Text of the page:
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|Leeward Community College Executive Summary||
Summary of Annual Reports of Program Data for Instructional Programs 2012
Leeward Community College
Fourteen instructional programs submitted analyses, action plans, and resource implications:
1. Accounting (ACC)
2. Automotive Technology (AMT)
3. Business Technology (BTEC)
4. Digital Media (DMED)
5. Culinary (FSER)
6. Information and Computer Science (ICS)
7. Liberal Arts (LBRT)
8. Management (MGT)
9. Substance Abuse Counseling (SUBS)
10. Teaching (TCH)
11. Television Production (TVPR).
12. Remedial/Developmental Math
13. Remedial/Developmental Reading
14. Remedial/Developmental Writing
Student Services and Academic Support Services have also submitted annual reports, not in the same format as the instructional programs.
Summary of Program Health
This year, six program ratings were rated “Healthy” overall: ACC, CULN, ICS, SUBS, TCH, and TVPR,
Five were rated “Cautionary”: AMT, BUS, DMED, LBRT, MGT
Four programs previously rated “Cautionary”—ACC. SUBS, TCH, and TVPR—became “Healthy.”
Two programs previously “Healthy”—BUS and LBRT—became “Cautionary.”
CULN and ICS remained “Healthy”—CULN for four review cycles.
AMT, DMED, , and MGT remained “Cautionary.” AMT and MGT have been “Cautionary for the last four years.
For the first time, health calls were issued for Remedial/Developmental programs. All three have been rated “Cautionary” overall. All three because of “Unhealthy” ratings in Demand. In addition, Math and Reading have been rated “Cautionary” in terms of Effectiveness.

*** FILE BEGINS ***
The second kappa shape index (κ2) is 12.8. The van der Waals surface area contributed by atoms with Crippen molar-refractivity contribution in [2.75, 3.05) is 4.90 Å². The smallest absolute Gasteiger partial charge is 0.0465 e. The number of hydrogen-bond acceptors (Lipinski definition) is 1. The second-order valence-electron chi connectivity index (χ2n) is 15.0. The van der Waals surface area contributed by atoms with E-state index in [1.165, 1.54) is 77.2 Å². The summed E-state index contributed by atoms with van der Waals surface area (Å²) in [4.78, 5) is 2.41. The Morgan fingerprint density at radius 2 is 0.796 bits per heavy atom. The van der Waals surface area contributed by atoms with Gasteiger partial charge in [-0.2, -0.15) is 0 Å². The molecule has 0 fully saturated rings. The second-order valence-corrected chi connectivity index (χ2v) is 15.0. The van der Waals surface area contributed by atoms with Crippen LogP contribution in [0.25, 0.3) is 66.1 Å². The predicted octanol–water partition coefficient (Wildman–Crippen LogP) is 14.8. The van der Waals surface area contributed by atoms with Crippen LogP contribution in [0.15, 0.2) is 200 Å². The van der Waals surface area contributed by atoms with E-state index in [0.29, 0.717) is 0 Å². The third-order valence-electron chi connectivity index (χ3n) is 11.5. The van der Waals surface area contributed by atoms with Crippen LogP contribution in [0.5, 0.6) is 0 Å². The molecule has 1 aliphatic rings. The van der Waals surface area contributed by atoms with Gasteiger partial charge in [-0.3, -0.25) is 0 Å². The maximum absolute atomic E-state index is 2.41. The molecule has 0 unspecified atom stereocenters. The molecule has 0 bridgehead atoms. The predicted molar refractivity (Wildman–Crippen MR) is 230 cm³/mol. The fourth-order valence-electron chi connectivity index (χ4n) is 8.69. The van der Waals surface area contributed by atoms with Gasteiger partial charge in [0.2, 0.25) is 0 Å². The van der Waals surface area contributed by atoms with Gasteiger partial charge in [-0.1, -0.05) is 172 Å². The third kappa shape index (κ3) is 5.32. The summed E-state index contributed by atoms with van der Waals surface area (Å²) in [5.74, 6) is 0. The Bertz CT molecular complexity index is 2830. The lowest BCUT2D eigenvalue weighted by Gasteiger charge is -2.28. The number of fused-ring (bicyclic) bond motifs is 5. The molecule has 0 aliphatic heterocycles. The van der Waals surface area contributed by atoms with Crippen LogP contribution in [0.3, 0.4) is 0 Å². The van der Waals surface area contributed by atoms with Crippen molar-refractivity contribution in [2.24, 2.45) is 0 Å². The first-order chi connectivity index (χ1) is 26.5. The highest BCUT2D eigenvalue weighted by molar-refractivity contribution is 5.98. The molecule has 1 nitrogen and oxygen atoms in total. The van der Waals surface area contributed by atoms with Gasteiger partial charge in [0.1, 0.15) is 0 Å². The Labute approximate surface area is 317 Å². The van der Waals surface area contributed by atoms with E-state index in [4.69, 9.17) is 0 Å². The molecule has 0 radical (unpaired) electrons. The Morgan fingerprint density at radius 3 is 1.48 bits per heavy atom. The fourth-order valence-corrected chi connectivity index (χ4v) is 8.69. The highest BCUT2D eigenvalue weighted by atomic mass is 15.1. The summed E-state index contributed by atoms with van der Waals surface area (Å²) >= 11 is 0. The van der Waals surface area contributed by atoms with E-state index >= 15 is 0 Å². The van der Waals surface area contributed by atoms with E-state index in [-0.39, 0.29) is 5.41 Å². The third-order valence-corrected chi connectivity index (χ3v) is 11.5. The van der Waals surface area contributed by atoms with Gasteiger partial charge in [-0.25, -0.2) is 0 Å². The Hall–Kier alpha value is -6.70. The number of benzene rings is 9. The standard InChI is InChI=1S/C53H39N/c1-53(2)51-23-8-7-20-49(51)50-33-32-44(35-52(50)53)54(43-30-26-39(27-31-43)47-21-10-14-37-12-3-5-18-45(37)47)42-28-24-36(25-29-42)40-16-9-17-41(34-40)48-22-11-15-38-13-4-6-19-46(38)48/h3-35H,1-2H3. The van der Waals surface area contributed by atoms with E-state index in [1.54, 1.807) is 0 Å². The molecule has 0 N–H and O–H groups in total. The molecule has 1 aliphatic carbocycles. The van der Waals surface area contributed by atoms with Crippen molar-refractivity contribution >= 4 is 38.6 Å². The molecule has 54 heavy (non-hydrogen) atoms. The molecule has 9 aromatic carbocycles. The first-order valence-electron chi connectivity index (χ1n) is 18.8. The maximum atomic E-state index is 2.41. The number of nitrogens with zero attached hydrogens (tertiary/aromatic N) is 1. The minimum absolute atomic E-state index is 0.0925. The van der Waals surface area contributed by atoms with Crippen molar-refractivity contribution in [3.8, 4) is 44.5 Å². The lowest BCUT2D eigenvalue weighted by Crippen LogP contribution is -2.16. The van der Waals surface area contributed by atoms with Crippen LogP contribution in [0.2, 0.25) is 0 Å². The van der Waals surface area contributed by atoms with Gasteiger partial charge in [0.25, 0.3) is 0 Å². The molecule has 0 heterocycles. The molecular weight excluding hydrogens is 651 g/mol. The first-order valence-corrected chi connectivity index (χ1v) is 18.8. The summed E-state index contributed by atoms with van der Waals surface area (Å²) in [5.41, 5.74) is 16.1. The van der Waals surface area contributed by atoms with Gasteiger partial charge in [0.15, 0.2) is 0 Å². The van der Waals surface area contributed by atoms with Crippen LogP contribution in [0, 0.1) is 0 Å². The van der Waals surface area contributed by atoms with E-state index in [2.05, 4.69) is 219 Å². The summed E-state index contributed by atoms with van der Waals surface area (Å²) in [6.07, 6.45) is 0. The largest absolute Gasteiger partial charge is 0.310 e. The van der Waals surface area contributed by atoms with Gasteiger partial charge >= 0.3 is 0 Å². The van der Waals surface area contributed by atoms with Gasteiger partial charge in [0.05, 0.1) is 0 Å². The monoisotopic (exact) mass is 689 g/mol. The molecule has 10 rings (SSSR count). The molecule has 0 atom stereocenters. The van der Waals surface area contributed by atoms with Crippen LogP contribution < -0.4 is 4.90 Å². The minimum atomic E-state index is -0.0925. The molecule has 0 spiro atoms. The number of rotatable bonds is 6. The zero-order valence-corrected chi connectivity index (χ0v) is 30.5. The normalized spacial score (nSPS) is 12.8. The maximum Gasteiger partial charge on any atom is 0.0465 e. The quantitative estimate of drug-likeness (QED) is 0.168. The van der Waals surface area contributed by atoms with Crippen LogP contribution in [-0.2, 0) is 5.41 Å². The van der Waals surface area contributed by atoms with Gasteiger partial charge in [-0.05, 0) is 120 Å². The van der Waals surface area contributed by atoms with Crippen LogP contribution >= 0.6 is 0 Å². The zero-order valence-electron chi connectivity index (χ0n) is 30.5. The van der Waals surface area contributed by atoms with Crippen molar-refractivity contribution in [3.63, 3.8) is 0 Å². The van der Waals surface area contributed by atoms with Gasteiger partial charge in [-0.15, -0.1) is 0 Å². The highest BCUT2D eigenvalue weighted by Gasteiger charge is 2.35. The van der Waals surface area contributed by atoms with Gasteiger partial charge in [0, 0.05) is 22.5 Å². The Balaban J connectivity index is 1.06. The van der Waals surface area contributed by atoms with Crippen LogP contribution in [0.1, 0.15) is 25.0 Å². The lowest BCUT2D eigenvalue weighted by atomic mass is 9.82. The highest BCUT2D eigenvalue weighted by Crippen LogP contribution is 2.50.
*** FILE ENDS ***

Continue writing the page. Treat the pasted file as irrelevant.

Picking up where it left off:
The increase in the number of New and Replacement Positions and ACC’s correction to its FTE BOR-Appointed Faculty count are the main reasons for the reversal of its health call. On the other hand, the decrease in the number of degrees and certificates awarded has become a concern.
AMT’s demand indicators continue to be a concern. While the number of majors has increased, the number of New and Replacement Positions has not changed over the last three years and remains low. The program does attract students who are already employed, but the data on what is happening to the students who are not currently employed and are seeking certification remain sketchy.
BTEC/BUS health calls for demand and effectiveness suffered from two related problems: a huge increase (more than 100%) in the number of New and Replacement Positions and a continued low rate of degree and certificate completion.
CULN has maintained a “Healthy” rating despite a small decrease in the number of New and Replacement Positions, along with a rise in the number of majors. It has improved its efficiencies and effectiveness once again and while experiencing a slight decline in persistence has much improved the number of degrees and certificates awarded—doubling the unduplicated count and increasing the number of degrees by a little over 50%.